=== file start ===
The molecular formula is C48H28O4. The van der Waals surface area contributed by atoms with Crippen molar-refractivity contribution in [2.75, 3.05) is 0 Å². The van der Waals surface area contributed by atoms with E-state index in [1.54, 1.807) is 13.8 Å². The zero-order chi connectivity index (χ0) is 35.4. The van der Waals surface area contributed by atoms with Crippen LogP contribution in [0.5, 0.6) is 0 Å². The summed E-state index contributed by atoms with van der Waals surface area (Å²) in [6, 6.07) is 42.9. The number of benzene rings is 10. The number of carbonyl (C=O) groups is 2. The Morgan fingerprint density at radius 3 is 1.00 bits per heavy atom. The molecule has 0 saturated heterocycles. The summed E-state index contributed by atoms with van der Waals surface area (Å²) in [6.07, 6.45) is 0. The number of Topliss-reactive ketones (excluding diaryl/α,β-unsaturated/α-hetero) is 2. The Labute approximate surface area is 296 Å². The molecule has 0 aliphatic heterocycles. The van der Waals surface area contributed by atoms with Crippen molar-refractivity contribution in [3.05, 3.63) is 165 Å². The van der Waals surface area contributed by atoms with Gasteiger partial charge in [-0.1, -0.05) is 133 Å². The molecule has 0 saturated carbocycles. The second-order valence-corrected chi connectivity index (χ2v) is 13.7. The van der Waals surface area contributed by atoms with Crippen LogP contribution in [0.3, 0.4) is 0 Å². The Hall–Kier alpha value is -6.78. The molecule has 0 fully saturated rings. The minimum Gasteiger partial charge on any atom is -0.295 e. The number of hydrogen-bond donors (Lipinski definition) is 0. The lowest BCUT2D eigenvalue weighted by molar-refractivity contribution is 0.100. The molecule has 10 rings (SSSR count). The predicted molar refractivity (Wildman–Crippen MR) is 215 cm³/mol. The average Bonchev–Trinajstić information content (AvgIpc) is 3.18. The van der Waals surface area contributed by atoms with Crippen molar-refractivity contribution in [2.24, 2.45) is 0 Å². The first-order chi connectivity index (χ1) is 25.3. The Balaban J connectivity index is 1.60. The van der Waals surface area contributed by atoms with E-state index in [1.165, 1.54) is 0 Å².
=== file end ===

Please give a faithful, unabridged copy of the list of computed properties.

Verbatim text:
The molecular formula is C48H28O4. The van der Waals surface area contributed by atoms with Crippen molar-refractivity contribution in [2.75, 3.05) is 0 Å². The van der Waals surface area contributed by atoms with E-state index in [1.54, 1.807) is 13.8 Å². The zero-order chi connectivity index (χ0) is 35.4. The van der Waals surface area contributed by atoms with Crippen LogP contribution in [0.5, 0.6) is 0 Å². The summed E-state index contributed by atoms with van der Waals surface area (Å²) in [6, 6.07) is 42.9. The number of benzene rings is 10. The number of carbonyl (C=O) groups is 2. The Morgan fingerprint density at radius 3 is 1.00 bits per heavy atom. The molecule has 0 saturated heterocycles. The summed E-state index contributed by atoms with van der Waals surface area (Å²) in [6.07, 6.45) is 0. The number of Topliss-reactive ketones (excluding diaryl/α,β-unsaturated/α-hetero) is 2. The Labute approximate surface area is 296 Å². The molecule has 0 aliphatic heterocycles. The van der Waals surface area contributed by atoms with Crippen molar-refractivity contribution in [3.05, 3.63) is 165 Å². The van der Waals surface area contributed by atoms with Gasteiger partial charge in [-0.1, -0.05) is 133 Å². The molecule has 0 saturated carbocycles. The second-order valence-corrected chi connectivity index (χ2v) is 13.7. The van der Waals surface area contributed by atoms with Crippen LogP contribution in [0.3, 0.4) is 0 Å². The Hall–Kier alpha value is -6.78. The molecule has 0 fully saturated rings. The minimum Gasteiger partial charge on any atom is -0.295 e. The number of hydrogen-bond donors (Lipinski definition) is 0. The lowest BCUT2D eigenvalue weighted by molar-refractivity contribution is 0.100. The molecule has 10 rings (SSSR count). The predicted molar refractivity (Wildman–Crippen MR) is 215 cm³/mol. The average Bonchev–Trinajstić information content (AvgIpc) is 3.18. The van der Waals surface area contributed by atoms with Crippen molar-refractivity contribution in [2.24, 2.45) is 0 Å². The first-order chi connectivity index (χ1) is 25.3. The Balaban J connectivity index is 1.60. The van der Waals surface area contributed by atoms with E-state index in [1.165, 1.54) is 0 Å².